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Johnson’s “Great Society”. 1 . War on Poverty: Office of Economic Opportunity 2. Elementary and Secondary Education Act of 1965 -- Provided $1 billion in poor areas 3. Head Start: pre-school for economically disadvantaged 4. Medicare, Medicaid.

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johnson s great society
Johnson’s “Great Society”

1. War on Poverty: Office of Economic


2. Elementary and Secondary

Education Act of 1965

-- Provided $1 billion in poor areas

3. Head Start: pre-school for

economically disadvantaged

4. Medicare, Medicaid.

5. HUD: Housing and Urban


immigration act of 1965
Immigration Act of 1965

1. Discontinued the national origins system from the 1920s

2. Immigration now based on first come, first served basis

a. Immigrants with family already in the U.S. had precedence

b. Admission also based on skills

and political asylum

3. The act more than doubled the number of immigrants entering the U.S. each year.

-- By 2000, the largest non-white

group was Hispanic

the triumph of civil rights
The Triumph of Civil Rights

A. 24th Amendment (1964): abolished poll

taxes in federal elections

B. Civil Rights Act of 1964

1. Johnson’s skill with Congress got Kennedy’s bill passed

President Johnson signs the Civil Rights Bill, July 2, 1964


2. Provisions

a. Forbade segregation in hotels,

motels, restaurants, theaters, and sporting arenas that did business in interstate commerce

-- Equal Employment Opportunities created to enforce the law

b. Relieved individuals of responsibility for bringing

discrimination complaints to court themselves

-- Federal gov’t was now responsible


c. Eliminated remaining restrictions on African American voting

d. Title VII: discrimination based on race, religion, gender and

national origin in the workplace was illegal

3. Result: most businesses in the South’s cities and larger towns desegregated immediately

c voting rights act of 1965
C. Voting Rights Act of 1965

1. Existing legislation still did not fully enforce 15th Amendment guarantees of suffrage

2. March from Selma to Washington, 1965

a. Only 383 of 15,000 blacks were

registered to vote in Selma

b. In response to violence in Selma civil rights leaders announced a climactic protest march


3. Provisions

a. Literacy tests were unlawful if 50% of all voting-age citizens were registered to vote

b. If local registrars would not enroll African Americans, the president could send federal examiners who would

-- This gave teeth to the Civil Rights Act of 1964

c. Result: 740,000 African Americans were registered to vote within three years

d affirmative action
D. Affirmative Action

1. LBJ signed an executive order in 1965 requiring employers on federal contracts to ensure underprivileged women and minorities were hired.

-- Purpose: give preferences to minorities to make up for past discrimination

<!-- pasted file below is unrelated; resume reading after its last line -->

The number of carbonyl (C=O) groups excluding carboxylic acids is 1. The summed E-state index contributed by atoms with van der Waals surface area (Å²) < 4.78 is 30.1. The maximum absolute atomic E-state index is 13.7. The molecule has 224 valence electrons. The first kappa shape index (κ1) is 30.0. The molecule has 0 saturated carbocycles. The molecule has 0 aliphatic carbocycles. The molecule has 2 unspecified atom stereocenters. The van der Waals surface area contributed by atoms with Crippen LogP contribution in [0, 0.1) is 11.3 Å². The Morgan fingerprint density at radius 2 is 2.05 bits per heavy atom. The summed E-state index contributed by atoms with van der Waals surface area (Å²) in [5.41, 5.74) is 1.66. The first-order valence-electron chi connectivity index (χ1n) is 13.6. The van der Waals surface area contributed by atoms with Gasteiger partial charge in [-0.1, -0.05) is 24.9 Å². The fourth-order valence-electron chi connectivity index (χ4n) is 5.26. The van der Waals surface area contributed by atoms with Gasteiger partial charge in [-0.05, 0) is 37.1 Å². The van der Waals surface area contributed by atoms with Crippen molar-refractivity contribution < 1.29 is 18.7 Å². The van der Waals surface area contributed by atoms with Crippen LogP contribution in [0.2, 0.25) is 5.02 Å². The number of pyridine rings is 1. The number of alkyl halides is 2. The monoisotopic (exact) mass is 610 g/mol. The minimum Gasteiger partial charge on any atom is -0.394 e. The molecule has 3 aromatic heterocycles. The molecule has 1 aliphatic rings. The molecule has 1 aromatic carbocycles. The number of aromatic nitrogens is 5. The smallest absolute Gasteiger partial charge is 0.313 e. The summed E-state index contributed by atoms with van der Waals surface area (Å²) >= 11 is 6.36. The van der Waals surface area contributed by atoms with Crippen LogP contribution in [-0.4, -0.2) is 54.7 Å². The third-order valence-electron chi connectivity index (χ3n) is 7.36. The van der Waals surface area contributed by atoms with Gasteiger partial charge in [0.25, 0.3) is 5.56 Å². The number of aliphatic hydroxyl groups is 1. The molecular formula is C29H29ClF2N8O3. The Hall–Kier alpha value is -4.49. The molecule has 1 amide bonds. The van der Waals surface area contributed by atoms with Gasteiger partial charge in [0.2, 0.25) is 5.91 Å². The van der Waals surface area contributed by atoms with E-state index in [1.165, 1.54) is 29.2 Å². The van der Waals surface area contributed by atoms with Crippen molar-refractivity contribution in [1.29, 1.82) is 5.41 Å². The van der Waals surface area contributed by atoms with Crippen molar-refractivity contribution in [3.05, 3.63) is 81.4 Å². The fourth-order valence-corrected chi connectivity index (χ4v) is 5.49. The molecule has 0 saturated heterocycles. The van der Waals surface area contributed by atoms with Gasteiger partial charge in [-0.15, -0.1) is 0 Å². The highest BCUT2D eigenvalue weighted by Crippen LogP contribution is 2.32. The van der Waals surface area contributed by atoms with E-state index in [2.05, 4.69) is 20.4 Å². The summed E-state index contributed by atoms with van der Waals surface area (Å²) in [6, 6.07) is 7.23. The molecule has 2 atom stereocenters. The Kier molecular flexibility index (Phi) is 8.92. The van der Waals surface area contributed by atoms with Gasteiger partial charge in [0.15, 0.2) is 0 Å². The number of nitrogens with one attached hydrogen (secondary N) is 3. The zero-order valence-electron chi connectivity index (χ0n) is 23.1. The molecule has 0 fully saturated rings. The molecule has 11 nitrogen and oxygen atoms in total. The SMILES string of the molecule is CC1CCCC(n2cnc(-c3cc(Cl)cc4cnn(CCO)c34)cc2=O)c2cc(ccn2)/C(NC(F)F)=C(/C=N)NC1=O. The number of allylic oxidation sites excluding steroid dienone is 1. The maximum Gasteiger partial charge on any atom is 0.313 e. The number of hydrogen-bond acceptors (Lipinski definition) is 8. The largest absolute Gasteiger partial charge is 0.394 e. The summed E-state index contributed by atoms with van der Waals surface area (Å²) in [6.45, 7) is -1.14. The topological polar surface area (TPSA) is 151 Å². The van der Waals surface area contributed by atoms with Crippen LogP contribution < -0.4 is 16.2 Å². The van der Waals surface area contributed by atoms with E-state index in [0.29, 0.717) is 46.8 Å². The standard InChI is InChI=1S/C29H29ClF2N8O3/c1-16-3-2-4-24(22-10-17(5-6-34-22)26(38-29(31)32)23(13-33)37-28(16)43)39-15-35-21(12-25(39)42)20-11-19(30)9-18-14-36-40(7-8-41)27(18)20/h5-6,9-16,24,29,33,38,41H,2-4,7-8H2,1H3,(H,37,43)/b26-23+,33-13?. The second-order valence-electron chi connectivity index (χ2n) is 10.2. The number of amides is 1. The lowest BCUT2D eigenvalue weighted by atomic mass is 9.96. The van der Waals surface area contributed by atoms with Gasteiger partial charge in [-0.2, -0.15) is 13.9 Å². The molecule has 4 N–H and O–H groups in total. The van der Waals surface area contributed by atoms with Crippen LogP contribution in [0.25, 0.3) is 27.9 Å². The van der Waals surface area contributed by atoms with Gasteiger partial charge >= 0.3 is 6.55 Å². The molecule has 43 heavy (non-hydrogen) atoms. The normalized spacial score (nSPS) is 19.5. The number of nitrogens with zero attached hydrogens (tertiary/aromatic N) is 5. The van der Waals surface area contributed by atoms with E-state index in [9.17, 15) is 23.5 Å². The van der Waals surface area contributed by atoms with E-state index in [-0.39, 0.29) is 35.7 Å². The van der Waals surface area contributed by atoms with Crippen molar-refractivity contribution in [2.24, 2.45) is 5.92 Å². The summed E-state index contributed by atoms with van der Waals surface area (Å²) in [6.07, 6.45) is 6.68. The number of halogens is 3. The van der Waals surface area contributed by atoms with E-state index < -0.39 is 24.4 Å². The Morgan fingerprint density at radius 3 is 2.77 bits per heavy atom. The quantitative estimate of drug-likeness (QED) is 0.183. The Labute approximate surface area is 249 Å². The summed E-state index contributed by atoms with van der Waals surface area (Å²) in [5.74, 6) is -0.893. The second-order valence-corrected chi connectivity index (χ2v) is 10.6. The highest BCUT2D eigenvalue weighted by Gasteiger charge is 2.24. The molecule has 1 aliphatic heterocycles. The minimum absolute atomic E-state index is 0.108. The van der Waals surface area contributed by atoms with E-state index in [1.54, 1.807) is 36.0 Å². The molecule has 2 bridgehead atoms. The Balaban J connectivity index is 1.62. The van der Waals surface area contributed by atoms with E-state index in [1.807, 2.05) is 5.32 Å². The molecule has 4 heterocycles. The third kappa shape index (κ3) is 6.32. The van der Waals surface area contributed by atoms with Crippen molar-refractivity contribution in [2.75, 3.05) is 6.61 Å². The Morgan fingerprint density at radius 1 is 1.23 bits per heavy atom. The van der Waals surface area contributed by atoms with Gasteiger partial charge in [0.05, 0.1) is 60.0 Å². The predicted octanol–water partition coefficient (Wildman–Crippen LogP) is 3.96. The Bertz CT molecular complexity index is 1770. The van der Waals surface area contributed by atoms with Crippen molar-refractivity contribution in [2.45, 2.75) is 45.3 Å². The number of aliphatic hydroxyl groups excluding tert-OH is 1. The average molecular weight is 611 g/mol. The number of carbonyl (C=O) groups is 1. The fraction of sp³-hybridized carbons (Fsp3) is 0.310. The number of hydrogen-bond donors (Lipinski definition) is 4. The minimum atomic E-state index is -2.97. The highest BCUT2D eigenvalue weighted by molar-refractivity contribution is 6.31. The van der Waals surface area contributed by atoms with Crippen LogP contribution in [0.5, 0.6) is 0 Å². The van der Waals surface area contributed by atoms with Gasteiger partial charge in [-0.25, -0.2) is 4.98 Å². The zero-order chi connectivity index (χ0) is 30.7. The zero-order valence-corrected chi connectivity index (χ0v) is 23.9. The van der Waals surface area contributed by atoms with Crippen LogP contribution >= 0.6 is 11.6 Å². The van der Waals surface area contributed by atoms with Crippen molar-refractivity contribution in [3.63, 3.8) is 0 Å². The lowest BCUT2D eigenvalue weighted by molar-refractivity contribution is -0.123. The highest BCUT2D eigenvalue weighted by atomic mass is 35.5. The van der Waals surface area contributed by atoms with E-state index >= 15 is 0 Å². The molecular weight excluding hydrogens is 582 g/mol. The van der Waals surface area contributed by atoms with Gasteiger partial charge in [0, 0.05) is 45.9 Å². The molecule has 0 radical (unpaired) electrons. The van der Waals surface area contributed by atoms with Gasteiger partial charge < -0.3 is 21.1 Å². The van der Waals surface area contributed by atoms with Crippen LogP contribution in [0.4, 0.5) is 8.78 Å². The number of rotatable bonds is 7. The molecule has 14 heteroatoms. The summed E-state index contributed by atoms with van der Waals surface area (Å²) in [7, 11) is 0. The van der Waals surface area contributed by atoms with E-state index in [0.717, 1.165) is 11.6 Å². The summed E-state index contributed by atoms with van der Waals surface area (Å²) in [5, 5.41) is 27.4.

2. President Nixon later furthered affirmative action through the “Philadelphia Plan”


3. Result

a. African American, Asian, and Hispanic enrollment in universities increased dramatically

b. Women benefitted significantly in the workplace

4. Cries of “reverse discrimination” among white men occurred in the 1970s

5. Bakke case, 1978: race could only be used

as a factor if minorities were equally


e thurgood marshall
E. Thurgood Marshall

1. LBJ appointed Marshall as the first African American to the Supreme Court in 1967

2. Marshall was most famous for his victory in Brown v. Board of Education


Thurgood Marshall in the Oval Office, 1967

f forced busing
F. Forced busing

1. 1968, the Supreme Court ordered the

end to de facto segregation in the

nation’s schools

2. The Court ordered school districts to

bus children from all-minority neighborhoods in the inner-cities to achieve integration

3. Issue became controversial with middle-class whites in the early 1970s through the 1990s

g african american civil rights movement in retrospect
G. African American civil rights movement in retrospect

1. Years between 1954 and 1968 can be

seen as the “Second Reconstruction”

-- Equality before the law was largely achieved

2. Other minorities such as women, Hispanics, Native Americans, and gays/lesbians looked to the civil rights movement of the ‘50s and ‘60s

as a model for the own efforts.

iv the rise of black power
IV.The rise of Black Power

A. Not all African Americans agreed with non-violence and civil disobedience

1. After passage of the Civil Rights Act and Voting Rights Act, King’s methods seemed obsolete to many younger African Americans

2. Many questioned if integration

was a worthwhile goal

3. African Americans still experienced poverty and

discrimination in the inner-cities as well as police brutality

b black separatism
B. Black Separatism

1. Some argued for the separation of the

races by occupying an exclusive area of

land in the U.S. supplied by he

federal government

a. Opposite of integration

b. Inspired by ideas of Marcus Garvey (Harlem Renaissance)

c. The Nation of Islam was the most notable and well-organized of the black separatist groups


2. Malcolm X

a. Most vocal and brilliant orator of the Nation of Islam

b. Preached religious justification for black separatism and furthering of black rights “through any means necessary.”

-- Believed non- violence encour- aged white violence

c. His ideas became the foundation for the Black Power movement

c sncc and stokely carmichael
C.SNCC and Stokely Carmichael

1. Influenced by Malcolm X

2. 1966, CORE and SNCC called for all-

black staffing, rejecting interracial cooperation

3. “Black Power”

a. Response to the shooting of James Meredith in 1966

b. Appealed to racial pride, black nationalism, struggle against “white tyranny”